According to the concept of the proponents of the Enlightenment the people will laugh and break free once they have been enlightened that the despot is not sent by God – exactly that did not happen. Even in places like Switzerland where real democracy was put into practice, we realise that freedom and justice do not automatically persist once they have been achieved.
In addition: man’s mind did mischiefwhenever it acted without heart for people.
In 1784, Kant saw this problem when he wrote in his famous essay “What is Enlightenment”: “Enlightenment is man’s emergence from his self-imposed nonage. Nonage is the inability to use one’s own understanding without another’s guidance. This nonage is self-imposed if its cause lies not in lack of understanding but in indecision and lack of courage to use one’s own mind without another’s guidance. Dare to know! (Sapere aude.) Have the courage to use your own understanding, is therefore the motto of the enlightenment.”6
In this passage Kant forebodes the psychological dimension: Why is courage lacking? Why is the subject missing determination of whom we, the enlightened – well-meant – think he should actually be able to understand that it is better when he acts as a free person? An answer to this question was only available later.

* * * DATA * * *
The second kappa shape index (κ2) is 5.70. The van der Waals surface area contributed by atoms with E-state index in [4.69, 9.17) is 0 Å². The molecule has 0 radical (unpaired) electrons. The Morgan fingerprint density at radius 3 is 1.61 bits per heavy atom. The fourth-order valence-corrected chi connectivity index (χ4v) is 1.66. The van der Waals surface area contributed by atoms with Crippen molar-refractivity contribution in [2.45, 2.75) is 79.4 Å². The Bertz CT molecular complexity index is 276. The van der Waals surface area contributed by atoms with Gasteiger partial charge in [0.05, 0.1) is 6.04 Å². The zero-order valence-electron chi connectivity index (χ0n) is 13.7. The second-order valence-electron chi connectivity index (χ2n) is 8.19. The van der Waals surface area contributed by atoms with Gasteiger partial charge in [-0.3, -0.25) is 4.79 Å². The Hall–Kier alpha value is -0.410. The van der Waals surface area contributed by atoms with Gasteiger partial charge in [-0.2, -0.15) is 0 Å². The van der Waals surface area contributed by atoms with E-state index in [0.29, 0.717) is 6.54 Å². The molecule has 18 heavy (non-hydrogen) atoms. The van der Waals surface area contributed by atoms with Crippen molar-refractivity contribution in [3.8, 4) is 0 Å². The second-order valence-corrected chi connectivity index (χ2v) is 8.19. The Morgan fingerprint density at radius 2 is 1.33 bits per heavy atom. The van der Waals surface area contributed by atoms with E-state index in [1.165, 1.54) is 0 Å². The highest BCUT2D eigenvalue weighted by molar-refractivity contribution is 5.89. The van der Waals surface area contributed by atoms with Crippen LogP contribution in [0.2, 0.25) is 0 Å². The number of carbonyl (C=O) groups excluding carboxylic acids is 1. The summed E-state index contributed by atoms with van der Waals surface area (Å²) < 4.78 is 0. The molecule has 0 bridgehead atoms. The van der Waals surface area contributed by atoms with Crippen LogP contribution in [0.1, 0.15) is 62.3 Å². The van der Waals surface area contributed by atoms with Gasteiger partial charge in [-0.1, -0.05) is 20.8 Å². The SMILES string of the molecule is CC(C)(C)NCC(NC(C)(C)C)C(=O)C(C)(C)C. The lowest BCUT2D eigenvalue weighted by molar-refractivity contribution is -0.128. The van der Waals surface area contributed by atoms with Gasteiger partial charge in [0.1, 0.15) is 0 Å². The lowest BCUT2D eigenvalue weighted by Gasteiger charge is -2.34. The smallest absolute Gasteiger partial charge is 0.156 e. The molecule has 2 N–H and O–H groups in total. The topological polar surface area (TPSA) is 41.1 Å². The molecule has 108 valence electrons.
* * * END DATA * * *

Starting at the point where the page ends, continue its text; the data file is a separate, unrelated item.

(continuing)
What personal psychology and anthropology can contribute

This was the fundamental idea of Alfred Adler, Friedrich Liebling, Annemarie Buchholz-Kaiser: Intellect alone is not enough. Rationality and science have achieved wonderful things. But only if intellect is complemented with human compassion, then it becomes reason. Only when people learn to think, to feel and to deal with compassion, the wish for freedom gets a basis and is not just a spontaneous feeling without knowing how to get there.
In reference to the question, how does the human learn to think and feel compassionately, individual psychology, neo-psychoanalysis and ego-psychology, modern developmental psychology and modern anthropology have created an enormous supply of findings and experiences. To understand this, to maintain it where it is possible and to build upon it, this is the responsibility of our time: without psychology it won’t work. We do not need to repeat the mistakes of the past: the enraged citizen is just as little a humane escape out of our ‘self-imposed nonage’ (Kant) as the hope for iron brooms and strong men or women who finally establish ‘order’.